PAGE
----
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Today is International Women’s Day.
As “days” go, it’s the biggest of all since it celebrates more than half the human race.
The goal of Days is to raise awareness of something that needs more. While there is an International Men’s Day and a World Polio Day, they aren’t given much attention because men don’t need it and polio is a dying disease.
But this year’s International Women’s Day is different from all previous ones since the first in 1975.
Until now, women have been on the march. Every year, they’ve made inroads in education, income, power and glory. This progress hasn’t been linear and some years it’s been tiny. But the march to equality has been cheered on by a sense of inevitability. Some day, in the future near or far, women will be equal to men.
Until now. Or rather, until this year past when COVID and the exposure of systemic sexism and racism suddenly threatened this steady march into the arena of equality.
I can think of only two other recent times when the slowly rising chart of social progress turned sharply down.
The first was following the collapse of the Soviet Union in 1991. Life expectancy for men fell from a high of 65 years in 1987 to 57 years by 1994. The reason? Alcoholism, brought on by vast social and economic turmoil. But by 2018, the lifespan of Russian men had bounced back to 66.4 years.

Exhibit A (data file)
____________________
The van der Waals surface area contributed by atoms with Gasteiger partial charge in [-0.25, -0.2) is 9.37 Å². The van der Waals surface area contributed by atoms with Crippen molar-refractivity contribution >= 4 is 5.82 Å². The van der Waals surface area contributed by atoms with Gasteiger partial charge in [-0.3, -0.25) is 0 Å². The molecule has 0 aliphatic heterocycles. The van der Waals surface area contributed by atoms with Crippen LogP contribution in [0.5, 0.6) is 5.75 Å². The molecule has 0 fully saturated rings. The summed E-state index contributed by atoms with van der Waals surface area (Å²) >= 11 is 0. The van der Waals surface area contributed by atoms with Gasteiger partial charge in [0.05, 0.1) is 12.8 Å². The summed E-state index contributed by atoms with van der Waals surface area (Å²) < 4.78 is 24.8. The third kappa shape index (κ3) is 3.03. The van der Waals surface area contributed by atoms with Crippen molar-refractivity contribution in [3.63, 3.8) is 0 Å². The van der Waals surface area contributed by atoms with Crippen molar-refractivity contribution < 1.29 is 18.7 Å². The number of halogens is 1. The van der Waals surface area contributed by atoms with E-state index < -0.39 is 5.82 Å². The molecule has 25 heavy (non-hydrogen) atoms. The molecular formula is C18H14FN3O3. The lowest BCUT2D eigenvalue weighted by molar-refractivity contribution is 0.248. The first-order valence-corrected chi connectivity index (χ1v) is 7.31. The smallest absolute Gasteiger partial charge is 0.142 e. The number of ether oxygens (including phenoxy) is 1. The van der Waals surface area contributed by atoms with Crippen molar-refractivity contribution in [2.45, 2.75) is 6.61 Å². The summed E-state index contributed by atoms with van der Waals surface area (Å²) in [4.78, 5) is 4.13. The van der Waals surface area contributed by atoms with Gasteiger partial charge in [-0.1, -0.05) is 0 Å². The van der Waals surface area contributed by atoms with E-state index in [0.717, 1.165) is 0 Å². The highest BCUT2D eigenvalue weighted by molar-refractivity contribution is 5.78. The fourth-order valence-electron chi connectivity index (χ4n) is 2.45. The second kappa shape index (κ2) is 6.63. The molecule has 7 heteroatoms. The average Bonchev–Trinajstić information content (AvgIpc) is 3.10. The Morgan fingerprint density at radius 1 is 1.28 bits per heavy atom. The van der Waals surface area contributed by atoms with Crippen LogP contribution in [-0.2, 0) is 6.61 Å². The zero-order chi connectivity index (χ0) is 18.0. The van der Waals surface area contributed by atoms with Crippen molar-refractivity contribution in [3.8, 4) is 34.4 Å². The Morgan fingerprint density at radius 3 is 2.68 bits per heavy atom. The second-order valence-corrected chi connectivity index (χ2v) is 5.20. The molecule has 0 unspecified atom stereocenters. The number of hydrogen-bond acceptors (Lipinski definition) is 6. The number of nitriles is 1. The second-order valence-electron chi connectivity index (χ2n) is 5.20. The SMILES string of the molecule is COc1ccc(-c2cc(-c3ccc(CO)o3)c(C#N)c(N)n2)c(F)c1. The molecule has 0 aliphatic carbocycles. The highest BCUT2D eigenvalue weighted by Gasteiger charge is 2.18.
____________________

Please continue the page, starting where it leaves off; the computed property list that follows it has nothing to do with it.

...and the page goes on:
The second instance followed the collapse of traditional jobs and values for middle-aged white males in America, especially those without a college degree. Since the 1990s, their early deaths have risen sharply, defying the trend of Americans living longer, healthier lives.
I’m not saying that the opposite of advancement is an early death, though they are related. I’m saying that the pandemic has hurt women very hard (and racialized women even harder). So many of them work in face-to-face jobs which can’t be done remotely, and so many have had to leave the workforce to care for their kids, and even school them, at home.
Lots of people are saying this. But few do it as well as Angela Merkel who issued a video in advance of today that begins: “We have to ensure that the pandemic does not cause us to fall back into gender roles we thought we’d overcome.……”
But while our Prime Minister will also issue an International Women’s Day video later today (last year’s gives you a sense of what he’s about), the difference is that Germany is actually doing things to ensure women are equal, while Ottawa is largely saying things.
Let’s just take one area where women still huddle in small numbers: in senior management and as directors of public companies.
Tired of women never breaking through even the 20% ceiling for board members, Merkel in 2015 decided enough was enough. Her government ordered all German public companies to have at least 30% of their directors be female.
Meanwhile, back in 2015 in Canada, women made up 18.3% of board members of public companies. By last year, that had risen to 21.5%. This is not 30% and nowhere near 50%, which is the goal, right?
Then in January of this year, lamenting the glacial progress of the number of women in senior management positions, Merkel’s government mandated that management boards with more than three members must have at least one woman. This is not a company’s board of directors, but their most senior management team. In other words, the C-Suite officers with the real day-to-day operating power.
Women on Boards and on management teams make up a tiny fraction of Germany’s 42 million women and Canada’s 19 million women.
But their decisions carry huge sway and have an enormous power to change things for women for the better.
Just ask the woman running Germany.
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